There will come a time when the property manager and/or owner of the property receives a notice of a code violation from the municipality where the property is located for something the tenant is either doing or not doing. This may be for something as simple as parking on the lawn, failing to cut the lawn, or not taking in the garbage receptacles from the street in a timely manner. The violations could be more serious, such as failing to maintain the exterior of the property, engaging in a business activity, or allowing mountains of personal property or debris to accumulate on the front lawn. How the property manager deals with the issue can make the difference in the property owner receiving a fine or notice of hearing, or instead getting a serious break cut for them by the code enforcement official. The key is the property manager must deal with the problem, deal with it swiftly, and keep code enforcement fully aware of the actions which are being taken to rectify the situation. The Catch-22 is that the time period for compliance given by code enforcement is seriously at odds with the actual time it can take to get compliance or eventual removal of the problem tenant.

The Property Owner Receives Notice

Usually, the property owner will receive notice by mail at the address that code enforcement has for the owner. This is usually the address where the tax bills are sent. The owner may live in a distant state or be absent on vacation when this letter arrives, and there is thus a major delay in word of the problem getting to the property manager. This is the first in a series of problems that can occur.

The Property Manager is Notified

Once the property manager is notified, action needs to be taken immediately. There will most likely be a time deadline which may be close to passing, or in some instances has already passed. This is when the property manager must immediately notify the code enforcement officer by phone and in writing, acknowledging receipt of the citation and expressing a strong willingness to deal with the problem fast.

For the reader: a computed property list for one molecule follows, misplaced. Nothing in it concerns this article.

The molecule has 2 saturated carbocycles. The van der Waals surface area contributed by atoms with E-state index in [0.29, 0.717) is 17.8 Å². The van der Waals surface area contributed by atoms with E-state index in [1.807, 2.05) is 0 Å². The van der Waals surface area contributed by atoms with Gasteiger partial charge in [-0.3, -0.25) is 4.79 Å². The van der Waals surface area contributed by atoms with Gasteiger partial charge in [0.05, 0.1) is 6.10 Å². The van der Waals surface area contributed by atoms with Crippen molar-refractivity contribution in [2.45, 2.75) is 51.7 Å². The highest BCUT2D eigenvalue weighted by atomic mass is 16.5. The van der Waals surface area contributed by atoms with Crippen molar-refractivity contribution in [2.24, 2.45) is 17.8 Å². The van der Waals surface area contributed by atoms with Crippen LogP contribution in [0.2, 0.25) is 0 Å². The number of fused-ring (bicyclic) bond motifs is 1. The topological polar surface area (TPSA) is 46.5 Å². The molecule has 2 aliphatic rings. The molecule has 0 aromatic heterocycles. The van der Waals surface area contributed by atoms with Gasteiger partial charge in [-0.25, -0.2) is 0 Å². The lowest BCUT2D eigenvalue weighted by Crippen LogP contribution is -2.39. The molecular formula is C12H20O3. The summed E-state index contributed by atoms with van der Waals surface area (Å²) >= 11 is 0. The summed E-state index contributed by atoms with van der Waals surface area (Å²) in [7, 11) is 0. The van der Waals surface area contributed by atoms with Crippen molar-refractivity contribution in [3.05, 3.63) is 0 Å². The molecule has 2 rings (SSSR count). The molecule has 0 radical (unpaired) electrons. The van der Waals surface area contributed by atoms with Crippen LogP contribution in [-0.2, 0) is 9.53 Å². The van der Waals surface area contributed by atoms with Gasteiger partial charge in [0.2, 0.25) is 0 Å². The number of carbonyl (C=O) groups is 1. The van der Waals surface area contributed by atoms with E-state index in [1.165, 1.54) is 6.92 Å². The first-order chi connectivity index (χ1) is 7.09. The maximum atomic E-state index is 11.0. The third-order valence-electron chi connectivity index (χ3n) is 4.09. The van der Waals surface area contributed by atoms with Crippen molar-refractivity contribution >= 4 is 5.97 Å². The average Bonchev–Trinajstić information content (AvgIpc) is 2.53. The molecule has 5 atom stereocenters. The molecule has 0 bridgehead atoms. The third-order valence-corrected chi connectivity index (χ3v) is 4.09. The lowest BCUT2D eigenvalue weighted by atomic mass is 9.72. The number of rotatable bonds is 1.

Can the problem be solved immediately?

If the situation can be solved immediately, for instance by having a lawn person go out and immediately cut the lawn, this should be done, and the tenant should be billed for the expense incurred. If getting compliance requires the property manager do any self-help removal of the tenant’s personal property, the property manager should NOT attempt this at all. Self-help removal of items or the towing of vehicles can lead to serious litigation. If the property manager cannot easily rectify the problem, a dialogue must be opened with code enforcement.

Communication with Code Enforcement

The property manager should call code enforcement immediately to see exactly what the problem is. Often the citation is vague in describing the offending activity or condition, and this will allow the property manager to get a better idea of what exactly is wrong and what needs to be done. By calling immediately, the property manager can explain to the code enforcement officer that she is on top of the problem and will be taking every legal step possible to rectify the problem. Most code enforcement officers will appreciate the call and indicate to the property manager that the main purpose of the citation is to get compliance, rather than impose fines or other penalties. The property manager will then be led to believe that the code enforcement officer is a nice person and that there is an actual extension given. It may be a correct assumption that the code enforcement officer is indeed going to work with the property manager and give an extension of time to deal with the problem, but can the property manager be sure?

Did the Property Manager Get an Extension of Time?

The property manager immediately will serve the tenant a Seven Day Notice of Noncompliance with Opportunity to Cure, which probably is the proper notice to be given in most code violation situations. Your attorney can assist you here. Will the code enforcement officer sit back and wait? We are not sure. Next week, there may be another code enforcement officer assigned to the case, as the original one is on vacation. Was the extension properly communicated? Did the property manager get something in writing, or will he or she simply depend upon the phone conversation with code enforcement, one of many phone conversations the code enforcement officer had that day among many other people? We recommend that you immediately follow up any phone conversation with a letter to the code enforcement officer by regular mail and certified mail such as this: